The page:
EMERY COUNTY, Utah -- Ten years ago Sunday, there was a "mine bump" deep in the bowels of the Crandall Canyon Mine in Utah’s coal country.
Over the next few days, six trapped miners would be left for dead and three more men would perish trying to rescue them.
The Crandall Canyon Mine is in Emery County, about 15 miles from the town of Huntington.
The local and national news media descended on the mine and made its owner Robert "Bob" Murray a household name.
"This is a rescue mission and we are proceeding as if the men are alive,” Murray, the owner of Utah American Energy, said at the time.
Trapped nearly 3.5 miles from the entrance were miners Kerry Allred, 58, Don Erickson, 50, Luis Hernandez, 23, Carolos Payan, 22, Brandon Phillips, 24, and Manuel Sanchez, 41.
At first there was optimism the trapped miners could be saved, but after several days of digging rescuers weren't even halfway to the men.
So efforts switched to boring several holes into the mineshaft. One punched a 2.5-inch hole 1,800 feet into the area the miners were expected to be located. Air samples proved there was good air for the miners to breathe, but a microphone dropped into the shaft picked up no sounds at all.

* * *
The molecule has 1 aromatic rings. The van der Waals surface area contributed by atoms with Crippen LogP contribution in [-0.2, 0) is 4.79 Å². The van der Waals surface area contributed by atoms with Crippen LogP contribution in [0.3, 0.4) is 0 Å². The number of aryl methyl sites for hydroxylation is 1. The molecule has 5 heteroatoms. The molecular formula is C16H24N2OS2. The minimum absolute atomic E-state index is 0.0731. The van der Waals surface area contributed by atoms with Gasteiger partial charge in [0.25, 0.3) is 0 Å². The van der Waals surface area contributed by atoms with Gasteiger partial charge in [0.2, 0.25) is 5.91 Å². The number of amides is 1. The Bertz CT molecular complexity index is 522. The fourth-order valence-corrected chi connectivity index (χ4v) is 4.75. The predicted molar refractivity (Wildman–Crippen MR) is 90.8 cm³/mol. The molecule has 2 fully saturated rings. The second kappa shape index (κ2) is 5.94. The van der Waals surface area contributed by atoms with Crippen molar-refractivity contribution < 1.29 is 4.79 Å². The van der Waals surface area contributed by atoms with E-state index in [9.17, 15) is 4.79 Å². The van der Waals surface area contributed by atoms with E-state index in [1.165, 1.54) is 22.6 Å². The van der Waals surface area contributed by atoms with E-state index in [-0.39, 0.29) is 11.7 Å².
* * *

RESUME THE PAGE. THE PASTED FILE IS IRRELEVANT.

Murray took exception to reports of dangerous conditions in the mine.
"This was an earthquake,” he said at the time. “Contrary to what others would like you to believe, it had nothing to do with our mining activity.”
Seismographs recorded the event with magnitudes of 3.9 and 4.0. But University of Utah scientists determined the seismic activity was due to the mine collapse, not an earthquake.
On August 16, almost ten days after the first collapse, there was a second incident.
And this time three rescuers: Dale "Bird" Black, 49, Gary Jensen, 53—who was an inspector for MSHA, and Brandon Kimber, 29, were killed.
Soon after, MSHA called off the search. The bodies of the six trapped miners were never recovered. A plaque at the site reminds visitors they are entering sacred ground.
That October, family members testified at congressional hearings investigating the mine collapse.
“I just miss him and, I don't know, I would like to know where my son is in that hole,” said Sheila Phillips, the mother of Brandon Phillips, during her testimony.
On July 24, 2008, MSHA handed out its highest penalty for coal mine safety violations in connection with the incident: $1.85 million. Most of that amount, $1.34 million, was levied against Murray's company for violations that MSHA said: "directly contributed to the deaths of the six miners."